Neonatal Screening for Lysosomal Storage Disorders – Is It Necessary?

by Dr. Simi Paknikar on  December 6, 2011 at 2:05 PM Health In Focus   - G J E 4
Is screening of neonates for lysosomal storage disorders useful? Some researchers suggest they are.
Neonatal Screening for Lysosomal Storage Disorders – Is It Necessary?
Neonatal Screening for Lysosomal Storage Disorders – Is It Necessary?

Lysosomal storage disorders are genetic disorders that manifest due to the absence of an enzyme. As a result, some substances that are normally broken down in the body by the enzyme escape degradation and accumulate, causing a variety of health problems. These diseases are progressive and cause complications that could affect the heart, brain, muscles and the kidneys. They are estimated to affect 1 in 7700 live births in the white population.

Neonatal screening tests are tests carried out in newborns to detect any diseases before the appearance of symptoms. Early detection is useful to start treatment early or to take precautions to prevent complications. In order to be cost-effective, screening tests under National Programs are done for conditions which affect a large number of people.

Researchers in Austria conducted a study to test the practicality and usefulness of using neonatal screening for four lysosomal storage disorders- Gaucher's disease, Pompe's disease, Fabry's disease, and Niemann-Pick disease.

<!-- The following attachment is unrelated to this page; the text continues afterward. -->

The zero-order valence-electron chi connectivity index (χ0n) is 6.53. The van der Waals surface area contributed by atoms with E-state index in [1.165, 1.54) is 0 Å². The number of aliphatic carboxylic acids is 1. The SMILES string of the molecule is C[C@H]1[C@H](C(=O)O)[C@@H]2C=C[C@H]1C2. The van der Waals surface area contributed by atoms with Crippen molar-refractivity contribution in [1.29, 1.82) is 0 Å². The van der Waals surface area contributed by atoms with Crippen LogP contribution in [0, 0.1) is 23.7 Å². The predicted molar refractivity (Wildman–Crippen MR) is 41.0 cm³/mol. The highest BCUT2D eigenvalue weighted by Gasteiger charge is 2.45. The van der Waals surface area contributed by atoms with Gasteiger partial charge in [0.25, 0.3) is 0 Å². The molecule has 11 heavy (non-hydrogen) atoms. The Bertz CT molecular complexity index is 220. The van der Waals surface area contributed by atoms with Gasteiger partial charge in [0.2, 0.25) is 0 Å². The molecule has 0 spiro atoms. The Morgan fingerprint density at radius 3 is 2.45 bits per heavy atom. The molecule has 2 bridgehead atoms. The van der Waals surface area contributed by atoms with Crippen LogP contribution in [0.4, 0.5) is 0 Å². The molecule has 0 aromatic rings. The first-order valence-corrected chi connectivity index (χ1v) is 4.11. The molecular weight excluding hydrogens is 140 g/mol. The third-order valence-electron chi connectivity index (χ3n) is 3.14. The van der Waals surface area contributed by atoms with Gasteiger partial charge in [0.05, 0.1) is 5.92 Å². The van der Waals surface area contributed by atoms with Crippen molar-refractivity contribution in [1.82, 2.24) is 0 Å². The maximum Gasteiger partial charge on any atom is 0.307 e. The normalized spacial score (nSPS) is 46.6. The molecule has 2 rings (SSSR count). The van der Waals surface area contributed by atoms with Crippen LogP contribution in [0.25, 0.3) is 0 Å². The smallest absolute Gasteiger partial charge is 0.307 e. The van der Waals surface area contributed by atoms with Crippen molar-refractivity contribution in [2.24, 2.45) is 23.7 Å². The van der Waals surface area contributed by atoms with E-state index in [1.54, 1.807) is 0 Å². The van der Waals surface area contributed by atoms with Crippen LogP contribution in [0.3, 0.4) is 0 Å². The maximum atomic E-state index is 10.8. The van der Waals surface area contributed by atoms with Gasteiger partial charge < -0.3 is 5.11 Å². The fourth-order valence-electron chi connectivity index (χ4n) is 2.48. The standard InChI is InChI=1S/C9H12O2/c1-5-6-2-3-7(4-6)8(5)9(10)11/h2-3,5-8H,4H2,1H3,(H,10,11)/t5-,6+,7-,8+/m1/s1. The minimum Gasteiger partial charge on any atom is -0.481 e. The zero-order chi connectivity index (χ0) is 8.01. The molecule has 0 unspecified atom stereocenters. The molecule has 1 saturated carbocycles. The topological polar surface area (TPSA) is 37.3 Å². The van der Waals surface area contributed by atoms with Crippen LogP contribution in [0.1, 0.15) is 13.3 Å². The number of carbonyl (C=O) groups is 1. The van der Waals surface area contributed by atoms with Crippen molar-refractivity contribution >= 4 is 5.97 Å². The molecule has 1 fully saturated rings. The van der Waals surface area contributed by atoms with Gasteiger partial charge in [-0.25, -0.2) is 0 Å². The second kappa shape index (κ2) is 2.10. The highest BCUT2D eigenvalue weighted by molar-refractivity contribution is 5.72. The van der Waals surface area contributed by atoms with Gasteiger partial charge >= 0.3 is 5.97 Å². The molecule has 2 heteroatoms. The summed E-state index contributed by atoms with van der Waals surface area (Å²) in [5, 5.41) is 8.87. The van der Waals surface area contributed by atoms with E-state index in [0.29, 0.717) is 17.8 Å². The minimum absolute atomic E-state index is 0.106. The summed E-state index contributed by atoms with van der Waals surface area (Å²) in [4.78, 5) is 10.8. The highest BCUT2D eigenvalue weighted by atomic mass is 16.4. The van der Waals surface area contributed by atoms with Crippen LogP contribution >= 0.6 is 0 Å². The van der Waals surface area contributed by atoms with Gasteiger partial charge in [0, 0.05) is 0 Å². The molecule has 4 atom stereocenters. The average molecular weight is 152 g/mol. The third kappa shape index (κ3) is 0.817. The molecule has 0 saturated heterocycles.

The study was conducted in 34,736 newborn babies between the period of January and July, 2010 in Austria. Enzyme activity was measured on dried blood samples. The enzymes whose activity were measured included acid β-glucocerebrosidase (which is deficient in Gaucher's disease), α-galactosidase (which is deficient in Fabry's disease), α-glucosidase (which is deficient in Pompe's disease), and acid sphingomyelinase (which is deficient in Niemann-Pick disease types A and B). The positive cases were rechecked on a second blood sample. Genetic testing on the blood samples with low enzyme activity was also carried out.

The study identified 124 cases with low enzyme activity. When tests were carried out on second blood samples, 38 babies were found to have low enzyme activity. Genetic testing confirmed the disease in 15 of the 38 babies. Among these, Fabry's disease was found to be most common with an incidence of 1 per 3859 births.

This study thus concluded that lysosomal storage disorders may not be as rare as they are thought to be - the incidence found in this study was 1 in 2315 births! Enzyme replacement therapy is available for Fabry's disease. Thus, early diagnosis of this condition can help in initiating early treatment. Also, since these diseases are genetically transmitted, early diagnosis can help the parents understand the risk of the similar disease occurring in other children.

Neonatal screening for these diseases also has its disadvantages - it detects disease in babies who may not suffer from any symptoms later in life or may have a very mild disease. Many patients who are likely to suffer from late-onset disease may well be screened later at early maturity rather than in the neonatal period.

Larger studies will be required to establish the usefulness of screening for lysosomal storage disorders in different ethnic groups.


1. Neonatal screening for lysosomal storage disorders: feasibility and incidence from a nationwide study in Austria; Thomas P Mechtler et al; The Lancet, Early Online Publication, 30 November 2011.

Source: Medindia

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